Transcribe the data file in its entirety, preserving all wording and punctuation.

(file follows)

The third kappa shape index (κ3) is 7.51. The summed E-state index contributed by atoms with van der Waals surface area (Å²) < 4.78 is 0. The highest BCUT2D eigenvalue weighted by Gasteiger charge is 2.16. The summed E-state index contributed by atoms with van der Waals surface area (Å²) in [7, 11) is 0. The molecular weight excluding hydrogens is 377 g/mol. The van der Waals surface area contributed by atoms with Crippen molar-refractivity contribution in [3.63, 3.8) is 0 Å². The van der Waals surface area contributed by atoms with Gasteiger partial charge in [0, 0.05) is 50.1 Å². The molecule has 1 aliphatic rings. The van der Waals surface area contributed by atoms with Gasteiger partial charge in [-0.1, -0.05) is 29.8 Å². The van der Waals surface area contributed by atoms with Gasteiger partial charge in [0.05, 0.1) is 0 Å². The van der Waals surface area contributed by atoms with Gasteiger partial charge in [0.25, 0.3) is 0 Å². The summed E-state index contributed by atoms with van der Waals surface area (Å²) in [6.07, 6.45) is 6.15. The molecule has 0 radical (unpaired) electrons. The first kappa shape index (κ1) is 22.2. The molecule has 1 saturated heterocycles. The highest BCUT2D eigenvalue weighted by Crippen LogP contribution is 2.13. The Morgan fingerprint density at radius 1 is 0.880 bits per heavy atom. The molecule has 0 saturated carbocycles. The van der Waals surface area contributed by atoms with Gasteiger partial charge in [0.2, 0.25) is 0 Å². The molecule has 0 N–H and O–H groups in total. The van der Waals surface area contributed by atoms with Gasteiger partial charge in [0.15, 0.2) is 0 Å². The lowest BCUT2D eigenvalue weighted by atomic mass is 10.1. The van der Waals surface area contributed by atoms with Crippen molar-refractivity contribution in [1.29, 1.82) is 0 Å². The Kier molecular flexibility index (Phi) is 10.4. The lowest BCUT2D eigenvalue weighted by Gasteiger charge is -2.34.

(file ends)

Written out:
The third kappa shape index (κ3) is 7.51. The summed E-state index contributed by atoms with van der Waals surface area (Å²) < 4.78 is 0. The highest BCUT2D eigenvalue weighted by Gasteiger charge is 2.16. The summed E-state index contributed by atoms with van der Waals surface area (Å²) in [7, 11) is 0. The molecular weight excluding hydrogens is 377 g/mol. The van der Waals surface area contributed by atoms with Crippen molar-refractivity contribution in [3.63, 3.8) is 0 Å². The van der Waals surface area contributed by atoms with Gasteiger partial charge in [0, 0.05) is 50.1 Å². The molecule has 1 aliphatic rings. The van der Waals surface area contributed by atoms with Gasteiger partial charge in [-0.1, -0.05) is 29.8 Å². The van der Waals surface area contributed by atoms with Gasteiger partial charge in [0.05, 0.1) is 0 Å². The van der Waals surface area contributed by atoms with Gasteiger partial charge in [0.25, 0.3) is 0 Å². The summed E-state index contributed by atoms with van der Waals surface area (Å²) in [6.07, 6.45) is 6.15. The molecule has 0 radical (unpaired) electrons. The first kappa shape index (κ1) is 22.2. The molecule has 1 saturated heterocycles. The highest BCUT2D eigenvalue weighted by Crippen LogP contribution is 2.13. The Morgan fingerprint density at radius 1 is 0.880 bits per heavy atom. The molecule has 0 saturated carbocycles. The van der Waals surface area contributed by atoms with Gasteiger partial charge in [0.2, 0.25) is 0 Å². The molecule has 0 N–H and O–H groups in total. The van der Waals surface area contributed by atoms with Gasteiger partial charge in [0.15, 0.2) is 0 Å². The lowest BCUT2D eigenvalue weighted by atomic mass is 10.1. The van der Waals surface area contributed by atoms with Crippen molar-refractivity contribution in [1.29, 1.82) is 0 Å². The Kier molecular flexibility index (Phi) is 10.4. The lowest BCUT2D eigenvalue weighted by Gasteiger charge is -2.34.